“The cast is wonderful, but this is a tough opera,” admits Haberfeld. “I went to see it in former East Germany a while ago and I came out and thought I would never go to see it again, because there is nothing positive in it. It is negative from beginning to end.”
But she says she got a new angle on it when she was asked to take part in the production here.
“The music is very interesting, and has a sort of jazzy element to it. It takes you a while to get into it and it is quite complicated to sing, but it is quite entertaining, too.”
Besides the unequivocal political and social messages in Mahagonny the opera is also infused with the energy of a special epoch in German history. Twenties Berlin was very bohemian and awash with wildly artistic activity. When it came to entertainment, the prevailing mindset was “anything goes,” and this is parodied in the work. According to Haberfeld, that energy comes across loud and clear in this production.
“Our part is usually sung by someone who is at least 20 years older than we are. I think that’s quite unusual, because I suppose someone who runs a brothel should be a bit older. Maybe having younger singers adds some younger energy, but I don’t really know why the director went for someone of my age. But the production here is sort of young and funky so, in that respect, it makes sense to have younger singers.”
HABERFELD DOES not confine her professional endeavor to operatic activities. She recently acted in a Swiss movie and fronted her own pop band when she was younger, with the improbable name of Susie and the Scruffy Spinach. Far from considering her offspring a rebel, Haberfeld says her opera-singing mother was fine with that.
“She would have been quite happy for me to sing rock or pop. I would probably have made a better living out of that than out of opera,” she laughs.
Even so, Haberfeld gets plenty of maternal support for her current line of work.
“She comes to see me in all my shows, and she’ll be coming to Israel for this one too.”
Haberfeld also puts her theatrical training to good use in various socially oriented projects.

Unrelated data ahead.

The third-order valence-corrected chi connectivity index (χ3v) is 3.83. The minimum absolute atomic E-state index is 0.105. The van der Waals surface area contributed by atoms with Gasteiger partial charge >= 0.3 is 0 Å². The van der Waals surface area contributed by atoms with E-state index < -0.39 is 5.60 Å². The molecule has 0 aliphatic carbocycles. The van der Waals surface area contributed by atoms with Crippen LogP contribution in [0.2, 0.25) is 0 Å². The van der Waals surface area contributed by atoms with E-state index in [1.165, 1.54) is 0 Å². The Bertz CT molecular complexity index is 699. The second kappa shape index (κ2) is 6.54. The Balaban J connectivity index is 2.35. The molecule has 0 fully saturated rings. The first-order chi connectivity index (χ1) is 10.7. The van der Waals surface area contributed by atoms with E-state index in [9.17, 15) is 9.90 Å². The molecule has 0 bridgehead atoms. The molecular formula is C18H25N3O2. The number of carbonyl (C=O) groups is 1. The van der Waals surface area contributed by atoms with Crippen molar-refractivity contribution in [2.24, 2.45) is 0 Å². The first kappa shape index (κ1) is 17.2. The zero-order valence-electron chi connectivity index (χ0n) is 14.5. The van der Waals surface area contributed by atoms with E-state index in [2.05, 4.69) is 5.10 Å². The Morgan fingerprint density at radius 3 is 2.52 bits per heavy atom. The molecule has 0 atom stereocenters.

“I worked with prison inmates in former East Germany,” she says. “That was an interesting experience. You know, in prison, it is a very macho environment and if men take part in something like music or theater the others might think they are gay, and that could be very risky.”
Nevertheless, her theater workshop at the prison was well attended, as has been the case with theater workshops she has run for disadvantaged children and youth in Switzerland and Germany.
“Theater is very good socially, because you have to depend on other people when you’re acting. It’s a good thing to learn for people who have problems with, say, interpersonal relations.”
The prison project also gave Haberfeld some insight into East Germany’s approach to the performing arts.
“Before the Berlin Wall came down, the arts and music were very regimented by the authorities. They’d plan ahead and they’d only allow someone, for example, to learn trumpet at a music school if they knew a trumpeter would be retiring from some orchestra in five years’ time.”
That, says Haberfeld, affected the way people from former Soviet bloc countries approached their craft.
“They would be very serious and fixed on their part.”
At the end of the day, Haberfeld believes the audience here will go home with enduring added value from The Rise and Fall of the City of Mahagonny.
“I think people will leave with food for thought, but there are also plenty of attractive things about this production.
There’s ballet in it, there’s a big pink convertible car on the stage, jazzy crossover stuff, but you definitely need an operatic voice in there. This is a big production and it’s great to be a part of it.”